Record UK Immigration: Sunak's Struggle to Reduce Numbers

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By Sanwar Ali:

Rishi Sunak, the UK Prime Minister, says that he will be taking steps to reduce immigration after record net migration figures have placed the government under significant pressure from their own MPs. In this article, we will explore the reasons behind the Conservatives' failure to reduce immigration, the arrival of Ukrainians and Hong Kong people into the UK, and the impact this has on the UK's economy and society.  Many migrants also come to the UK under the UK sponsor licence and Skilled Worker visa scheme.


In recent months, Prime Minister Rishi Sunak has faced growing pressure to take action on UK immigration levels, which have reached record highs. Despite repeated pledges from the Conservative Party to reduce net immigration, the numbers have continued to rise, sparking concerns among the party's supporters and critics alike. This article will discuss the various factors contributing to this situation, including the arrival of migrants from Ukraine and Hong Kong, and the challenges faced by the UK's asylum system.

The Illegal Migration Bill

One of the key measures introduced by the government to curb illegal migration is the Illegal Migration Bill, which aims to change the law to allow the removal of those who arrive in the UK through irregular means to a third country, such as Rwanda. The bill is currently before the House of Lords, where it is expected to face significant opposition from peers and could be amended or delayed until later in the year.

UK-Albanian Deal

Sunak is also under pressure from the right of the Tory party after figures showed that more than a third of people who arrived on small boats in the UK via the Channel in the first nine months of 2022 were from Albania. To address this issue, the UK has entered into a "gold standard" deal with the Albanian authorities, targeting people arriving illegally from Albania mainly by crossing the Channel. However, the deal has been criticized as not being effective enough, with hundreds of people removed but others still being housed in hotels or having absconded.

Net Immigration Increase

Despite these efforts, net immigration to the UK has continued to rise, with figures published last month showing an increase from 488,000 in 2021 to 606,000 in 2022. This figure is nearly double the number seen in 2018, fueling concerns that the government's attempts to reduce immigration have been unsuccessful. Immigration minister Robert Jenrick has acknowledged that net immigration is "far too high today" but has argued that targets to reduce immigration are not "particularly helpful" due to the constantly changing nature of migration patterns and behaviors.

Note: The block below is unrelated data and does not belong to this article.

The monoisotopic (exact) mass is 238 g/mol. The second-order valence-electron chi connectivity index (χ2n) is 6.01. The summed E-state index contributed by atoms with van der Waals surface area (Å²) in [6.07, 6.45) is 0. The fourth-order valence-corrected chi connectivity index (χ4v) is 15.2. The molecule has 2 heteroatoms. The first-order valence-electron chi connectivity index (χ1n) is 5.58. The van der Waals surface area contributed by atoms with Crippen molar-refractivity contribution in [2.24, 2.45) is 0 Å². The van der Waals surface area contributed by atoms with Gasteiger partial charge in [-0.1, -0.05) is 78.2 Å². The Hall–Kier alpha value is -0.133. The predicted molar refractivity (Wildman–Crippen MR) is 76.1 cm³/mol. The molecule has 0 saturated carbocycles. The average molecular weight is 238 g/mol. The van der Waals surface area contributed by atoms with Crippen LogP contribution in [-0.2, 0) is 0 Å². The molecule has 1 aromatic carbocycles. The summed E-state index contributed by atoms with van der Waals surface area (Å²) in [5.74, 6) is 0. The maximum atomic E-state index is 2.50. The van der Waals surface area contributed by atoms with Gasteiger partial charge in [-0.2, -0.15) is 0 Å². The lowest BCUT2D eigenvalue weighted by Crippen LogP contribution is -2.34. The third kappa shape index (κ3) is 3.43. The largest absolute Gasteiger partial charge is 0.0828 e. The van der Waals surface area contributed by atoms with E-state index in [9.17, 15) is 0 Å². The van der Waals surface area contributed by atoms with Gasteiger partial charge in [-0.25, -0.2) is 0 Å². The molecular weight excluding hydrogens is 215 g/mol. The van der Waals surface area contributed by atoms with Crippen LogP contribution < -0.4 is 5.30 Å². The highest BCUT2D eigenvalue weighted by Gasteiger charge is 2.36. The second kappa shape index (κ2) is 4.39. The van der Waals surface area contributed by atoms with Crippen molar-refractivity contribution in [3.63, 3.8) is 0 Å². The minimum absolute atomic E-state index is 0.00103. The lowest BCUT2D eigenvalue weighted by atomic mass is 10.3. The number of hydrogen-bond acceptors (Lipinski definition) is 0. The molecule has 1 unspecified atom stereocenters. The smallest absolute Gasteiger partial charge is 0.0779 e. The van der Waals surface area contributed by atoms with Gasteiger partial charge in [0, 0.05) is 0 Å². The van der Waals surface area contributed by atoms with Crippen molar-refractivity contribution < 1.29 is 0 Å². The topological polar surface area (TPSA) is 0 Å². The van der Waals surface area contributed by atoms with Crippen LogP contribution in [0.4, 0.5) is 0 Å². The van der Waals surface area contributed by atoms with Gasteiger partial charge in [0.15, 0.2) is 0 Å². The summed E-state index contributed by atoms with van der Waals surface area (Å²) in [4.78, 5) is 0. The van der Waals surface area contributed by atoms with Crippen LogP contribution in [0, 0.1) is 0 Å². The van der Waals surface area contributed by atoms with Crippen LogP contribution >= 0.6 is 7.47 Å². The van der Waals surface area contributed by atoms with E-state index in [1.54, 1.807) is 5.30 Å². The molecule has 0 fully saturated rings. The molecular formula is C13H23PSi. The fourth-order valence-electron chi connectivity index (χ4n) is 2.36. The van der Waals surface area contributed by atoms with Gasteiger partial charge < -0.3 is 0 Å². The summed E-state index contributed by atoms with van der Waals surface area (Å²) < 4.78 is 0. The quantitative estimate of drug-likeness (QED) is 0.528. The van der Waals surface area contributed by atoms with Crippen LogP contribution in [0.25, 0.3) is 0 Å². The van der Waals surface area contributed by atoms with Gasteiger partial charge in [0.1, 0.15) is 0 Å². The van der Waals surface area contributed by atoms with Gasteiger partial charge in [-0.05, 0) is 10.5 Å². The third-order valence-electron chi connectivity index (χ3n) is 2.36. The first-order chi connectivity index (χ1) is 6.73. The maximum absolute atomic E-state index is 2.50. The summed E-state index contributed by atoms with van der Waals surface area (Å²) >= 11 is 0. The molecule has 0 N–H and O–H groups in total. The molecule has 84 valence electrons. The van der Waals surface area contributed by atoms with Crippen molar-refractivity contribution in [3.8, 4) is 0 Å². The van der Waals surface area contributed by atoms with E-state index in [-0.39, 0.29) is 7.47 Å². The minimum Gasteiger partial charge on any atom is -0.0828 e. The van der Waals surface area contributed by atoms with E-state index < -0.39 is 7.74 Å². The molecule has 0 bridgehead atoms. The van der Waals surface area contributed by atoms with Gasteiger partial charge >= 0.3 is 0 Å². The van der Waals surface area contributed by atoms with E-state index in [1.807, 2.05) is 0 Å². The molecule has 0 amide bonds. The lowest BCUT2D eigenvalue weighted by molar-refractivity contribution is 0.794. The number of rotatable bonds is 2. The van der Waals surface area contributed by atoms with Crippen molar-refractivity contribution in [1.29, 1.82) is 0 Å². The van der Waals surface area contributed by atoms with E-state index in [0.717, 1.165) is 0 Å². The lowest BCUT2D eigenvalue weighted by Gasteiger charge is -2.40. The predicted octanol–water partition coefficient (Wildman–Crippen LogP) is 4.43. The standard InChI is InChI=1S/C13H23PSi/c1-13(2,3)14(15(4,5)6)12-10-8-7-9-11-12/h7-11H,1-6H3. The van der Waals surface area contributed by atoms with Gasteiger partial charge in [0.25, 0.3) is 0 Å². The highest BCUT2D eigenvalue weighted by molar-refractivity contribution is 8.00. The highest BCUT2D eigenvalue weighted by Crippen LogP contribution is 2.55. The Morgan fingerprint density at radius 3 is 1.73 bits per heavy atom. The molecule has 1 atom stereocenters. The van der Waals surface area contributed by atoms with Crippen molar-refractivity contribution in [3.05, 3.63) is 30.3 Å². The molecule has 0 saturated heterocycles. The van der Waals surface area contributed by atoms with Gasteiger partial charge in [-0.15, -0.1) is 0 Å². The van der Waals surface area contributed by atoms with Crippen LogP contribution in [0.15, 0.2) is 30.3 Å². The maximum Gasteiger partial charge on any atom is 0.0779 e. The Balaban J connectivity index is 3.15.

Asylum System Claims

In addition to the challenges posed by illegal migration, it has been claimed that the UK's asylum system is "riddled with abuse." According to Enver Solomon, chief executive of the Refugee Council, the majority of people who cross the Channel are eventually shown to be refugees. However, the government has been accused of not adequately addressing this issue, with reports of asylum seekers being left on the streets in London and overcrowded, substandard conditions in accommodation facilities.

Impact of Ukrainians and Hong Kong People

The arrival of large numbers of Ukrainians and Hong Kong people in the UK has further complicated the situation. Many argue that it is morally and ethically right to allow these individuals to enter the UK, given the political and humanitarian crises in their home countries. However, their arrival has contributed to the overall increase in immigration, making it more difficult for the government to reduce the numbers.

Sponsor Licence Scheme

Many migrants arriving in the UK do not need to come under the sponsor licence scheme, which allows UK employers to sponsor non-EU nationals for work in the country. However, the system of sponsoring Skilled Workers under the sponsor licence scheme is a very important part of the UK immigration system.

Labour Party Criticism

The opposition Labour Party has been highly critical of the government's handling of immigration, with shadow home secretary Yvette Cooper claiming that ministers have been forced to admit the Albania deal is failing and that the government's plan for asylum could hit £6bn over the next two years. The Home Office has not commented on these claims, but the high costs associated with the immigration system have raised concerns about its sustainability and effectiveness.

Refugee Council Assessment

An assessment from the Refugee Council has estimated that tens of thousands of children will be impacted if the Illegal Migration Bill becomes law, and around £9bn will be spent nationally on detaining and accommodating people affected by the legislation in the first three years of its operations. This has further fueled criticisms of the government's approach to immigration, with many arguing that the financial and human costs of the current system are too high to justify its continuation.


The UK government claims that they wish to reduce immigration. Is that actually true. Ethical and humanitarian considerations, as well as the needs of the economy may mean that significant reductions in immigration are simply not feasible.

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